Category Archives: Ask Dr. Harris

A Response to Mr. Fisher

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Let’s shake on it!

Yesterday I took an admittedly snarky couple of jabs at Ben Jones, former Georgia state legislator and actor who portrayed Cooter on The Dukes of Hazzard. In it, I questioned Jones’s and the SCV’s vague assertions of state rights and heritage in connection with the Confederate Battle Flag and asked if I might have a few specifics. Really, I just wondered why – though I am certain that Confederate soldiers served under arms for many reasons and that they exhibited any number of virtues – descendants of these soldiers always seem to leave slavery and the the reasons for secession out of the heritage story.

I received two comments from one Mr. Michael Fisher, which I provide below (n.b. grammar and syntax are left in the original)

Wow all that crap you are spewing you must know exactly what happened in the Civil War. Me personally I think you’re freaking full of it. That crap they taught you in school is lies. So what you are saying is this country went to war with itself to stop slavery. Okay then explain to me 1 thing. Why did the North not relinquish there slaves before the war, during the war, but instead wait till somewhere about 3 years after the war. I mean really the North think they can have their way but insist the SOUTH cannot. Or how bout this in the 1800’s the South covered 70 percent of all the income in the United States at that time and the North threw another 40 Percent tariff on the South because the North was greedy and wanted more that’s what we went to war over. You see the South was the first to free all slaves in the South where you yanks kept them till after the war. PROVE ME WRONG I DARE YOU.

A few hours later…

Oh arguments pretty thin huh. Sure don’t see the one I put up there this morning. Got no come back for it nor does it fit your lying ass agenda right. Just one sided history. And you want it to be yours.

I was away from my desk much of the day, so I promised Mr. Fisher that I would respond once I returned to the convenience of my study. I trust he has not grown impatient.

I have never once claimed that the country went to war with itself to stop slavery. Slaves were protected constitutionally as property. Abraham Lincoln knew it and so did most everyone else. What I have said is that people in the slave states perceived a growing threat from elements outside of the South, namely the tiny abolitionist crusade and the much larger free labor movement, championed by the Republican party. Their perception was that a growing anti-slavery (white southerners often conflated free labor and abolition) sentiment in the North aimed to come after slavery eventually. The election of Lincoln suggested this to white southerners in profound ways – and thus they motioned to secede from the Union with the explicitly articulated intention to preserve the institution of slavery. Eleven of those states carried out this motion – and in their secession documents you can read why they did it. Hint: it was to protect slavery. I can’t see how you can dispute this…it’s crystal clear.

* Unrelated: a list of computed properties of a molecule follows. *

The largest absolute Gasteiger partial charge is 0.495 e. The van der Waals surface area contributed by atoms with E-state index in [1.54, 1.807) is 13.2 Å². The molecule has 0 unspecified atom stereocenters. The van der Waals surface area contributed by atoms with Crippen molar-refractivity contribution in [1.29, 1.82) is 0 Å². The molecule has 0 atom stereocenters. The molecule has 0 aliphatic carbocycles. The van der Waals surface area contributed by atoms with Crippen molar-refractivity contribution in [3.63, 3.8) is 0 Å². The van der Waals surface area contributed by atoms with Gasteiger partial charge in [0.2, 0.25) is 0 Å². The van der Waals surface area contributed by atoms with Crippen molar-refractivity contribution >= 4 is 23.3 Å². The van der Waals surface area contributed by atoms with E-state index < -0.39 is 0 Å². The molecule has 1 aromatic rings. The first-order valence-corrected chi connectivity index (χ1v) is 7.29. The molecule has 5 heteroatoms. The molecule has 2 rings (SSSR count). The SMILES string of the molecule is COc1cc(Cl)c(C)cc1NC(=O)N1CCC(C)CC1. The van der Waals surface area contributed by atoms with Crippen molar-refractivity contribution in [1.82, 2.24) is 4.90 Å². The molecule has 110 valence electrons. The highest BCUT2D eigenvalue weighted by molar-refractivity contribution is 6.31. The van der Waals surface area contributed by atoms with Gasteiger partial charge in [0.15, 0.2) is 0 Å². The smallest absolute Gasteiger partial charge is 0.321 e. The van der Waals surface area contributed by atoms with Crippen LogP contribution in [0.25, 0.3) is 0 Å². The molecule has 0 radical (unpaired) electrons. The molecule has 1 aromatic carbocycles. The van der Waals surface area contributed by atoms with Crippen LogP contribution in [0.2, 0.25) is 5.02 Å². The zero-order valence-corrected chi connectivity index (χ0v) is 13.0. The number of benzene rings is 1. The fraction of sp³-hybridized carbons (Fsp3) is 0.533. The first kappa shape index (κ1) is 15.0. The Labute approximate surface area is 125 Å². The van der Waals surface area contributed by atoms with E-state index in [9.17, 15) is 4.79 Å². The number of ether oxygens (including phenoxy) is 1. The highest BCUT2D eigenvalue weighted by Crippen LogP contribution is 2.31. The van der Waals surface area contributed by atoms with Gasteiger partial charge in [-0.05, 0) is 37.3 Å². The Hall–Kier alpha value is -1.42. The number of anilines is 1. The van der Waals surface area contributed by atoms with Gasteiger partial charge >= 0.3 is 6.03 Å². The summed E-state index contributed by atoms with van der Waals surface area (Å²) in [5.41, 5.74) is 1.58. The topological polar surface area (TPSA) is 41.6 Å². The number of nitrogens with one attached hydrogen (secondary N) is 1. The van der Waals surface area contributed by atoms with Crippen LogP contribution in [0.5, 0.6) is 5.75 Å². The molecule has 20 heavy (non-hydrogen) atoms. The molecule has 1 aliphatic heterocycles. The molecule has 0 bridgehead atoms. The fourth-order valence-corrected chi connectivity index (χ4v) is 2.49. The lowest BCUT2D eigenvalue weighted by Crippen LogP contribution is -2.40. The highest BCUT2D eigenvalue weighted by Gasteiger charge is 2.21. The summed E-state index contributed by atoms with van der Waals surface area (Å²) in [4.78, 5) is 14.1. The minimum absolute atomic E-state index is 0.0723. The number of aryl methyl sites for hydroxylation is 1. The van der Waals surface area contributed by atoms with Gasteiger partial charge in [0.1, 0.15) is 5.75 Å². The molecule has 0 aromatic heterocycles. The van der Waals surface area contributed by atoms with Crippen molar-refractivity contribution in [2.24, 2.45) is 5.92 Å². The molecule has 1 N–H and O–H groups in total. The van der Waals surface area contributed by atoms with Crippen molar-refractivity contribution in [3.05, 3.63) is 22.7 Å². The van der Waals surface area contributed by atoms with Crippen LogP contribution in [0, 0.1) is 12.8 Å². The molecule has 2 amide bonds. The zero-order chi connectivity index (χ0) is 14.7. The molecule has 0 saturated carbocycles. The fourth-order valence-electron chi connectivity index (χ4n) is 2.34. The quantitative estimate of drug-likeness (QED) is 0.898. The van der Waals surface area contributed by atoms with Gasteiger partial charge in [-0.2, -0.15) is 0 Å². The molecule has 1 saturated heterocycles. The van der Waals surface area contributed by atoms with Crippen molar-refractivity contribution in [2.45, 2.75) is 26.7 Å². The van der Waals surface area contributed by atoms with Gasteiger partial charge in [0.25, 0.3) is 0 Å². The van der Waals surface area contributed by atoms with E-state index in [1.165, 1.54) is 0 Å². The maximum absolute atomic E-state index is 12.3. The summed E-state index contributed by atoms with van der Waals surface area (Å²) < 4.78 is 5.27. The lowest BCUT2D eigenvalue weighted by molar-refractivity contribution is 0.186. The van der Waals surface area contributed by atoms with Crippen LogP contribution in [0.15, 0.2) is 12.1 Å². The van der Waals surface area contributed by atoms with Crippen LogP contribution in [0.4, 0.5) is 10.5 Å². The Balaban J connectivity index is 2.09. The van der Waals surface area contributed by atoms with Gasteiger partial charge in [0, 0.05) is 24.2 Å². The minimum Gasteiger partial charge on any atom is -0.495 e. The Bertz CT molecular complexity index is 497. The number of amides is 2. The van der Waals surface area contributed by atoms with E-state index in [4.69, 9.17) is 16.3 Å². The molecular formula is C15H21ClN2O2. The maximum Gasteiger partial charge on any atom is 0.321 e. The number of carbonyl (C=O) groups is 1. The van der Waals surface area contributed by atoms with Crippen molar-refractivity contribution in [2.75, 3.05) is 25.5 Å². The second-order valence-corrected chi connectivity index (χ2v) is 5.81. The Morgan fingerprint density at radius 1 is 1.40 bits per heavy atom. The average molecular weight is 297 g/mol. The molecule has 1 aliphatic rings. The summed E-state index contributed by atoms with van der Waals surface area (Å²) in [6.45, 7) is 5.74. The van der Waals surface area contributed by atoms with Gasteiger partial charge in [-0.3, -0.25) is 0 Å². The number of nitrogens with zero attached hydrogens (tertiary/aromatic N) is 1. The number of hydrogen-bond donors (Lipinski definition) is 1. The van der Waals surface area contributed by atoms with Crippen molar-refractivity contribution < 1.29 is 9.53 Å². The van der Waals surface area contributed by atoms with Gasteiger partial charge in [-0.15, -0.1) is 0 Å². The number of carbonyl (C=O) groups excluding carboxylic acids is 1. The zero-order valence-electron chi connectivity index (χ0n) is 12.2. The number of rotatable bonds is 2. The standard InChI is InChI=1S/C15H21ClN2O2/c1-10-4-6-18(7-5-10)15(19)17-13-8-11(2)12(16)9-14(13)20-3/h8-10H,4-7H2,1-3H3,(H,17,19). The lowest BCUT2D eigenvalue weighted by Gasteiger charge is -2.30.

The loyal states sent soldiers to war to preserve the Union. They fought, not so much to free slaves (until it became apparent that freedom would help the Union cause) as they did to suppress a rebellion initiated to preserve slavery. I hope you can see the difference here. Suffice it to say: no slavery, no war.

Now on to your points about slavery in the North. In 1861 there were four slave states that remained loyal to the Union. The US Constitution protects citizens’ property in many ways. So there you have it. However, the Republican party did take steps to amend the Constitution to address specifically and be rid of slavery across the whole nation. We call that the 13th amendment. It passed both houses in January 1865 and was ratified by the states in December.

Regarding the tariff you mentioned  – there were a number of protective tariffs that spurred political debate from the nullification crisis in the early 1830s through the Morrill Tariff in March, 1861. I am not sure to which you refer – please be specific and we can talk. I am not really clear on your numbers, however. It would help if you provide citations so we are both working from the same documents.

I am equally confused about the South being the first to free all slaves. I double checked the Confederate constitution and sure enough it says in Article I, section 9: “No bill of attainder, ex post facto law, or law denying or impairing the right of property in negro slaves shall be passed.” Also, in Article IV section 2: “The citizens of each State shall be entitled to all the privileges and immunities of citizens in the several States; and shall have the right of transit and sojourn in any State of this Confederacy, with their slaves and other property; and the right of property in said slaves shall not be thereby impaired.” It seems to me that slaves were around for good…so long as the Rebs won the fight, which of course, they didn’t.

Finally, I’m not a Yankee. I’m from Alabama.

So I hope this answered your questions. I am not forwarding any agenda that I can see – just reading from the historical documents.

With compliments,



Happy New Year!

Screen Shot 2014-12-31 at 11.53.39 AMAnd alas we have reached the end of another year. I hope your 2014 was a smashing success. Here in Hollywood, this year saw the publication of my first book, Across the Bloody Chasm and the launch of my monthly web-journal, The Americanist Independent. I guess I could say that 2014 was a spectacular year.